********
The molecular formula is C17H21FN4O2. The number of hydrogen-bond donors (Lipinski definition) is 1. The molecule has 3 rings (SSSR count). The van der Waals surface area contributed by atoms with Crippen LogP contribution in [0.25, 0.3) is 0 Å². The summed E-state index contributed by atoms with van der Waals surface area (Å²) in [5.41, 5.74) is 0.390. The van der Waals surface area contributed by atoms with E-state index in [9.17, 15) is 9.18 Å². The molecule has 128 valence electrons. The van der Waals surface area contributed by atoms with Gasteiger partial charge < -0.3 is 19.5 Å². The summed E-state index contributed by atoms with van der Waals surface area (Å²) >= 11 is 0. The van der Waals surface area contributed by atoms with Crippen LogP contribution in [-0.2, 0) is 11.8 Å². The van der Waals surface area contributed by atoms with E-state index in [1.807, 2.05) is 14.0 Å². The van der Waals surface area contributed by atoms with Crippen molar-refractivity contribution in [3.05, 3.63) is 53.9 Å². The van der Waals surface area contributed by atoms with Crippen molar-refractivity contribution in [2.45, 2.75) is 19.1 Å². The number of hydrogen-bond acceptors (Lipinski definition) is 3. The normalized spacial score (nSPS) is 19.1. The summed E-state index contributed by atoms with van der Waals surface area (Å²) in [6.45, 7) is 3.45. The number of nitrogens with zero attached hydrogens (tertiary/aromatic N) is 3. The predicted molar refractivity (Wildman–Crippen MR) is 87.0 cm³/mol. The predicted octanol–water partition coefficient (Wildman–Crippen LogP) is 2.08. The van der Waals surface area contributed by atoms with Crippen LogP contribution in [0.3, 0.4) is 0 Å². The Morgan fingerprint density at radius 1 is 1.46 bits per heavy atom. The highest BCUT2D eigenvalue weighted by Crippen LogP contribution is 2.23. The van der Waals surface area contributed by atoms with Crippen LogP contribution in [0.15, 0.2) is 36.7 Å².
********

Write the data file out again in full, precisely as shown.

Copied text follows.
The molecular formula is C17H21FN4O2. The number of hydrogen-bond donors (Lipinski definition) is 1. The molecule has 3 rings (SSSR count). The van der Waals surface area contributed by atoms with Crippen LogP contribution in [0.25, 0.3) is 0 Å². The summed E-state index contributed by atoms with van der Waals surface area (Å²) in [5.41, 5.74) is 0.390. The van der Waals surface area contributed by atoms with E-state index in [9.17, 15) is 9.18 Å². The molecule has 128 valence electrons. The van der Waals surface area contributed by atoms with Gasteiger partial charge < -0.3 is 19.5 Å². The summed E-state index contributed by atoms with van der Waals surface area (Å²) >= 11 is 0. The van der Waals surface area contributed by atoms with Crippen LogP contribution in [-0.2, 0) is 11.8 Å². The van der Waals surface area contributed by atoms with E-state index in [1.807, 2.05) is 14.0 Å². The van der Waals surface area contributed by atoms with Crippen molar-refractivity contribution in [3.05, 3.63) is 53.9 Å². The van der Waals surface area contributed by atoms with Crippen molar-refractivity contribution in [2.45, 2.75) is 19.1 Å². The number of hydrogen-bond acceptors (Lipinski definition) is 3. The normalized spacial score (nSPS) is 19.1. The summed E-state index contributed by atoms with van der Waals surface area (Å²) in [6.45, 7) is 3.45. The number of nitrogens with zero attached hydrogens (tertiary/aromatic N) is 3. The predicted molar refractivity (Wildman–Crippen MR) is 87.0 cm³/mol. The predicted octanol–water partition coefficient (Wildman–Crippen LogP) is 2.08. The van der Waals surface area contributed by atoms with Crippen LogP contribution in [0.3, 0.4) is 0 Å². The Morgan fingerprint density at radius 1 is 1.46 bits per heavy atom. The highest BCUT2D eigenvalue weighted by Crippen LogP contribution is 2.23. The van der Waals surface area contributed by atoms with Crippen LogP contribution in [0.15, 0.2) is 36.7 Å².